Travis v. Astrue

Filing 17

ORDER, re 3 SOCIAL SECURITY COMPLAINT filed by Michael Travis, affirming decision of Commissioner and dismissing case. Signed by Magistrate Judge William A. Knox on 9/2/2009. (Bode, Kay)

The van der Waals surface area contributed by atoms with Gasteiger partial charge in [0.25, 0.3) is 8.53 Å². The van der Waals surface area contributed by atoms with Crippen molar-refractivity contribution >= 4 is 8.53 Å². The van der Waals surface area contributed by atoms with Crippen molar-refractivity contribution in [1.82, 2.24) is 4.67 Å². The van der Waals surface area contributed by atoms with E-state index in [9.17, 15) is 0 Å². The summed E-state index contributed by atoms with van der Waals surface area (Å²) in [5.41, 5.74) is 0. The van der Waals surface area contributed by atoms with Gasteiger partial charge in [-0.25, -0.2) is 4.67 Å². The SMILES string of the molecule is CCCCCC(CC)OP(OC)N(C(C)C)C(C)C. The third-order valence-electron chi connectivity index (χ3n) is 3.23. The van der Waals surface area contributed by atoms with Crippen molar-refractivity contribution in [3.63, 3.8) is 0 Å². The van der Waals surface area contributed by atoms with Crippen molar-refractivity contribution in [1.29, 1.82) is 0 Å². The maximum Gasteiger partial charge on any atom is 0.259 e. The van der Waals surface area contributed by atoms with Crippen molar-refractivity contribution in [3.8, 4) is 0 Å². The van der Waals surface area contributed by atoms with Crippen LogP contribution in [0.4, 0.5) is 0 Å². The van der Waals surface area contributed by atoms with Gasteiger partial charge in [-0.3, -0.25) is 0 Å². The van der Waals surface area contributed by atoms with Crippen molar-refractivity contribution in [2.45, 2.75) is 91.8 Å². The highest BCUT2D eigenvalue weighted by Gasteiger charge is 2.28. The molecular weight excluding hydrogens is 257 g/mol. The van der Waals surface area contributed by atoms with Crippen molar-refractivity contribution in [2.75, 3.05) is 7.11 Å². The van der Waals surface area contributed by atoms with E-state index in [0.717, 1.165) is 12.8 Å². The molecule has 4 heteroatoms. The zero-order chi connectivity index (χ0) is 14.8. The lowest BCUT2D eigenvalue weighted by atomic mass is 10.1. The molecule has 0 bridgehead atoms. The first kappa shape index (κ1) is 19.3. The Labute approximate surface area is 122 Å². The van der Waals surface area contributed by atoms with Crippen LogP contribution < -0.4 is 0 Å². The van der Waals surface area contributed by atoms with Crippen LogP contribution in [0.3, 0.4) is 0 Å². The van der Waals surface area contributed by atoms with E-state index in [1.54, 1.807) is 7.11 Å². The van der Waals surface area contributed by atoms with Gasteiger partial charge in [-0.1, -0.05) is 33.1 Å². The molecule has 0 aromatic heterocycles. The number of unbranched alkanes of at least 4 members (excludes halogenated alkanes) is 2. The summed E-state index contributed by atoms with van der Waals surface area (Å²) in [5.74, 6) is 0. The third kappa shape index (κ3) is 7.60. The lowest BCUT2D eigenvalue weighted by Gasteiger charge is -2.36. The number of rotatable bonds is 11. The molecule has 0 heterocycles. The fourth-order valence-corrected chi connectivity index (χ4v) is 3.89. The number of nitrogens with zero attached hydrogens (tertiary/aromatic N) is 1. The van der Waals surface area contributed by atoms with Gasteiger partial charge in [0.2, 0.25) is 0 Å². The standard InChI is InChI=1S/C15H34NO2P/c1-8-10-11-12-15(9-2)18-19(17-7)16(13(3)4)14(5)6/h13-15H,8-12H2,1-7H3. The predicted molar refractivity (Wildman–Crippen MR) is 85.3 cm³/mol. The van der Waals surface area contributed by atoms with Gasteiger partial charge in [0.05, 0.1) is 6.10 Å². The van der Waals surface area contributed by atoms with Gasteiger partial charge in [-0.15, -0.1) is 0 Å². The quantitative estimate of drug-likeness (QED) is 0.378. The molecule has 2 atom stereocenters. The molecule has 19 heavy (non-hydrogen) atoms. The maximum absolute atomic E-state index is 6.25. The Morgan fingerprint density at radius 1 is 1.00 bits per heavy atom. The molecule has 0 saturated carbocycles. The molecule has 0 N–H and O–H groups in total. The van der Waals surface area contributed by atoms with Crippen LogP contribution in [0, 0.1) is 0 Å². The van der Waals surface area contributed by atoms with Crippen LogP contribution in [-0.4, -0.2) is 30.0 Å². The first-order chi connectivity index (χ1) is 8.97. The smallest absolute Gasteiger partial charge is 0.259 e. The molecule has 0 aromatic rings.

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IN THE UNITED STATES DISTRICT COURT FOR THE WESTERN DISTRICT OF MISSOURI SOUTHWESTERN DIVISION MICHAEL TRAVIS, Plaintiff, v. MICHAEL J. ASTRUE, Commissioner, Social Security Administration, Defendant. ) ) ) ) ) ) ) ) ) ) ORDER No. 08-5084-SSA-CV-SW-WAK Claimant Michael Travis seeks judicial review,1 pursuant to 42 U.S.C. 405(g), of a final administrative decision denying disability benefits under Title II of the Social Security Act, 42 U.S.C. 401 et seq., and Supplemental Security Income benefits under Title XVI of the Social Security Act, 42 U.S.C. 1383 et seq. He claims he became disabled and unable to work beginning on November 1, 2006. The parties briefed the issues, and on August 18, 2009, an oral argument was held. "Title II of the Social Security Act provides for the payment of insurance benefits to persons who suffer from a physical or mental disability, and Title XVI provides for the payment of disability benefits to indigent persons. The Act further provides that `an individual shall be determined to be under a disability only if his physical or mental impairment or impairments are of such severity that he is not only unable to do his previous work but cannot, considering his age, education, and work experience, engage in any other kind of substantial gainful work which exists in the national economy . . . .' 42 U.S.C. 423(d)(2)(A) (2003)." Lewis v. Barnhart, 353 F.3d 642, 645 (8th Cir. 2003). In reviewing the administrative record, the court must sustain the Commissioner's decision if the findings are supported by substantial evidence on the record as a whole. 42 With the consent of the parties, this case was assigned to the United States Magistrate Judge, pursuant to the provisions of 28 U.S.C. 636(c). 1 U.S.C. 405(g); Young v. Apfel, 221 F.3d 1065, 1068 (8th Cir. 2000). The court may not, however, "rubber stamp" the Commissioner's decision, but must examine both the evidence that supports and detracts from the administrative determination. Piercy v. Bowen, 835 F.2d 190, 191 (8th Cir. 1987); Cline v. Sullivan, 939 F.2d 560, 564 (8th Cir. 1991). The claimant has the initial burden of establishing the existence of a disability as defined by 42 U.S.C. 423(d)(1). See Roth v. Shalala, 45 F.3d 279, 282 (8th Cir. 1995). To meet the statutory definition, "the claimant must show (1) that he has a medically determinable physical or mental impairment which will either last for at least twelve months or result in death, (2) that he is unable to engage in any substantial gainful activity, and (3) that this inability is the result of his impairment." McMillian v. Schweiker, 697 F.2d 215, 220 (8th Cir. 1983). If the claimant establishes the impairment is sufficiently severe to prevent return to a former occupation, the burden shifts to the Commissioner to produce evidence the claimant can perform other substantial gainful employment. Buck v. Bowen, 885 F.2d 451, 454 (8th Cir. 1989). The Commissioner need not find a specific job opening for the claimant, but must demonstrate that substantial gainful activity is realistically within the capabilities of the claimant. McMillian, 697 F.2d at 221. When reviewing the record to determine if there is substantial evidence to support the administrative decision, the court considers the educational background, work history and present age of the claimant; subjective complaints of pain or other impairments; claimant's description of physical activities and capabilities; the medical opinions given by treating and examining physicians; the corroboration by third parties of claimant's impairments; and the testimony of vocational experts when based upon proper hypothetical questions that fairly set forth the claimant's impairments. McMillian, 697 F.2d at 221. Claimant Michael Travis is in his early to mid-fifties. He has a high school education and work experience as a crane operator, combination welder, disassembler and landscape laborer. He initially claimed he became disabled in November 2000, but after a period of work, amended his disability onset date to November 1, 2006. He states he is unable to work because of asthma, depression and severe shoulder, back and hip pain. Travis testified he could stand for about 2 thirty minutes at a time and sit for approximately ten minutes before needing to get up and move around. After reviewing the evidence, the administrative law judge (ALJ) found plaintiff had the "following severe impairments: asthma controlled with treatment, degenerative disc disease of the lumbar and cervical spine, arthritis of the hip, degenerative joint disease and A/C separation of the shoulder, degenerative joint disease of the knee s/p surgery, and depression controlled with medication." (TR 17.) The ALJ did not find plaintiff's depressive disorder to be severe within the meaning of the Social Security Act. Ultimately, the ALJ determined Travis (1) had the residual functional capacity to perform light work as defined in the regulations, (2) could not do his past relevant work, but (3) could perform jobs such as small product assembler or housekeeper/cleaner as described by the vocational expert. Travis seeks judicial review of this decision and claims the ALJ relied too heavily on the opinion of Dr. Ash, made an improper credibility determination, and relied upon expert vocational testimony rather than using the Grid rules. Dr. Charles Ash2 performed a consultative examination of claimant on January 24, 2008. He commented that his findings were primarily subjective and that his medical source statement was based on objective findings. His office note shows a diagnosis of "degenerative arthritis lumbar spine, second-degree AC separation both shoulders, probable degenerative arthritis right hip." (TR 407.) His medical source statement opines that claimant can occasionally lift twenty pounds, frequently lift ten pounds, and stand and/or walk about six hours in an 8-hour workday. He states sitting, pushing and pulling are not affected by claimant's impairments, but that he should only occasionally climb, balance, kneel, crouch, crawl or stoop. Claimant should not engage in constant reaching. Prior to that, in April and May 2006, plaintiff was evaluated for and attended some vocational rehabilitation at Lakes Country Resource Center. The recommendation was that Travis participate in a one or two-year schooling or training program in a more sedentary, physically appropriate career field than his previous jobs. (TR 309-13.) The evaluation implies 2 Dr. Ash's letterhead indicates he is a Fellow, American College of Surgeons and a member of the American Academy of Orthopaedic Surgeons. 3 plaintiff may have had unrealistic expectations, but clearly does not suggest he was incapable of working. Dr. Gibbons, plaintiff's treating physician, referred him to vocational rehabilitation in 2006, and that referral was viewed by the ALJ as an indication Gibbons believed Travis had the physical ability to perform work if it was less strenuous than what he was doing as a landscape laborer. The overall objective medical evidence, including X-rays and MRI's, clearly demonstrates that claimant has mild-to-moderate degenerative conditions which cause him pain. The issue, however, is not whether plaintiff was experiencing pain during the coverage period, but how severe the pain was and whether it was disabling. Dolph v. Barnhart, 308 F.3d 876, 880 (8th Cir. 2002); Gowell v. Apfel, 242 F.3d 793, 796 (8th Cir. (2001); Thomas v. Sullivan, 928 F.2d 255, 259 (8th Cir. 1991). Claimant's work and medical history, as set forth in the administrative record, demonstrate that his condition generally responded to treatment and/or medication. Some of the medical records suggest there might be a psychogenic component to plaintiff's pain, and plaintiff acknowledges having had temper problems while working at some of his previous jobs. None of his treating doctors during the relevant period said he was physically incapable of working3, and some physicians believed his problems could have been exaggerated. Plaintiff had a mixed earnings record, which could have led the ALJ to believe there were times when Travis was not very motivated to work. Further, he worked at a physically demanding job after seeking benefits previously, which was relevant to the ALJ's credibility analysis. When claimant's record is considered as a whole, there is substantial evidence in the record to support the opinion of Dr. Ash, and the ALJ did not err in adopting much of that opinion when determining claimant's residual functional capacity. Likewise, the ALJ did not err in his credibility analysis or in relying on the vocational expert. The only opinion that he couldn't work was from Dr. Beaver in 2004, which was two years before the amended onset date, and was before plaintiff went back to work as a landscape laborer. 4 3 This court must sustain the agency's decision if it is supported by substantial evidence on the record as a whole. 42 U.S.C. 405(g); Piercy v. Bowen, 835 F.2d 190 (8th Cir. 1987). "Where there are inconsistencies in the evidence as a whole, the [Commissioner] may discount subjective complaints." Stephens v. Shalala, 46 F.3d 37, 39 (8th Cir. 1995). After careful consideration of the record, the court finds substantial evidence to support the ALJ's decision to discount plaintiff's testimony and to give weight to Dr. Ash's opinion. Further, the agency's decision is supported by substantial evidence on the record as a whole. Accordingly, for these reasons and those set forth in more detail in the Commissioner's suggestions, it is ORDERED that the decision of the Commissioner is affirmed and this case is dismissed. Dated this 2nd day of September, 2009, at Jefferson City, Missouri. / s/ William A. Knox WILLIAM A. KNOX United States Magistrate Judge 5